Monday, March 16, 2009


A nice profile of screenwriter Tony Gilroy in The New Yorker. Gilroy's credits include The Devil's Advocate, the Bourne movies, Michael Clayton, and the new thriller Duplicity. The article describes a writer who enjoys complex, character-driven stories with lots of twists and turns, and yet someone with the ability to step back and not overcomplicate the premise.

Here's a snippet:
Gilroy bounces between two ideas of what it is to be a screenwriter: technician and artist. On one level, he is a regular guy, a union man with a job to do, just like the cops and firemen whose kids he grew up with in Washingtonville. “I hate that Paddy Chayefsky idea of a script—that it is cut in granite,” he says. “Someone who directs a movie word for word—they’re an idiot.” And: “The most makeable screenplay idea is to write a hero part for a guy between thirty and fifty”—a pause for effect—“with a gun.” He has long worked as a script doctor, and he speaks of such projects bluntly. He says, “If I come in and, say, you’re going to give me the weekly”—he gets as much as two hundred and fifty thousand dollars—“I’m basically promising you that I’m going to be able to get it done. I have made a temple out of that.”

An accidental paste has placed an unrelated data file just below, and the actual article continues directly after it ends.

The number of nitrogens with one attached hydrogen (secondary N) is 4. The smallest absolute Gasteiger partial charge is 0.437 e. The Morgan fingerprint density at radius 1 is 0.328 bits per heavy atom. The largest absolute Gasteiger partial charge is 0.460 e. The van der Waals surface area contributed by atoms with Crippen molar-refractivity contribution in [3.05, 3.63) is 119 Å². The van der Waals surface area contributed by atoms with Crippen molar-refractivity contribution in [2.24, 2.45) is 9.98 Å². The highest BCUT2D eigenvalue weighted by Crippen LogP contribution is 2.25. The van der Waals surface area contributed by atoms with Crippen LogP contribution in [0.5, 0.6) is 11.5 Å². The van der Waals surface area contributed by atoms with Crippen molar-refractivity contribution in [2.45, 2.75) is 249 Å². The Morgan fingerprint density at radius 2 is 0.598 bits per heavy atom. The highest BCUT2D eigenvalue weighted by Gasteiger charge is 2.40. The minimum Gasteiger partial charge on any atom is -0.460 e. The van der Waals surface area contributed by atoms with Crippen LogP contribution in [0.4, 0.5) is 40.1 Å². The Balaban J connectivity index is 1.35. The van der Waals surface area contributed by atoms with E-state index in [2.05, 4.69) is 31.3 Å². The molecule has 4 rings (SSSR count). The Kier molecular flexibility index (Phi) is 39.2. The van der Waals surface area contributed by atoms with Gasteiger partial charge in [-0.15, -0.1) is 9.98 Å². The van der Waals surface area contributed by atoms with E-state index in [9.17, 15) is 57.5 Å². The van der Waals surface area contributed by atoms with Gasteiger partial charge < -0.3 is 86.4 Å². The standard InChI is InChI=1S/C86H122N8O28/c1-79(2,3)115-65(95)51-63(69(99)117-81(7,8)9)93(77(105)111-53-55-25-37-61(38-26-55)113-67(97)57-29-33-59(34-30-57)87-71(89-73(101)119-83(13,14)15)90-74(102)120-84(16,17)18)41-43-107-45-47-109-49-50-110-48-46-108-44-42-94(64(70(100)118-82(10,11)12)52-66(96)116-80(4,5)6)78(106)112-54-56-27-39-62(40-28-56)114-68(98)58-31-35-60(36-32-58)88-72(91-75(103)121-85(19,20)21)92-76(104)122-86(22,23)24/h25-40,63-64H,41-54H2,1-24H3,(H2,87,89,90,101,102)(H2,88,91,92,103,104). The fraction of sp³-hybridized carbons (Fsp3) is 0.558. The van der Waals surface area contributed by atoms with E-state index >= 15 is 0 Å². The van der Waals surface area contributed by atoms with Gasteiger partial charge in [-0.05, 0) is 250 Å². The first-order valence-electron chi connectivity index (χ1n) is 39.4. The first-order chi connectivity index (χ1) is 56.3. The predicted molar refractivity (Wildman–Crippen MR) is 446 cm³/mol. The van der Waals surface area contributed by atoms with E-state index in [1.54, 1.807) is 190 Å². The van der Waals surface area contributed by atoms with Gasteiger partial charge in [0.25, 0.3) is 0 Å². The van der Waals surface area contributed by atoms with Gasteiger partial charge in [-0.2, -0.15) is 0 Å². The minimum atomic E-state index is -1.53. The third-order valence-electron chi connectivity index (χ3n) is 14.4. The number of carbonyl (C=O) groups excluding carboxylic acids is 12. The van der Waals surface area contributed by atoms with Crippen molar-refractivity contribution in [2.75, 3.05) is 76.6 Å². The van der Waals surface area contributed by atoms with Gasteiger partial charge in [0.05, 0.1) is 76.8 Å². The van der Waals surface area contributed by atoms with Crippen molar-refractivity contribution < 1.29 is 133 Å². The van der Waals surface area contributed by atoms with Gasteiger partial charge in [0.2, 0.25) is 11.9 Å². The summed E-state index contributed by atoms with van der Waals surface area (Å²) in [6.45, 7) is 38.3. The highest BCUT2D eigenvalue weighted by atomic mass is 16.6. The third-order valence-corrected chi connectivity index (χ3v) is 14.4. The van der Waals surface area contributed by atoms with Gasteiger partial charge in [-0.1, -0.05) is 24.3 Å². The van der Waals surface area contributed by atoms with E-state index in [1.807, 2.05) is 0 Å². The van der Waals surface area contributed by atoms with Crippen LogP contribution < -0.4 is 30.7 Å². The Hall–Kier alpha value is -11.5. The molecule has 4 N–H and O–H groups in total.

Now that he's a director, I'd say Gilroy is leaning much more to the side of a technician. His style suggests that the screenplay is just the means to an end.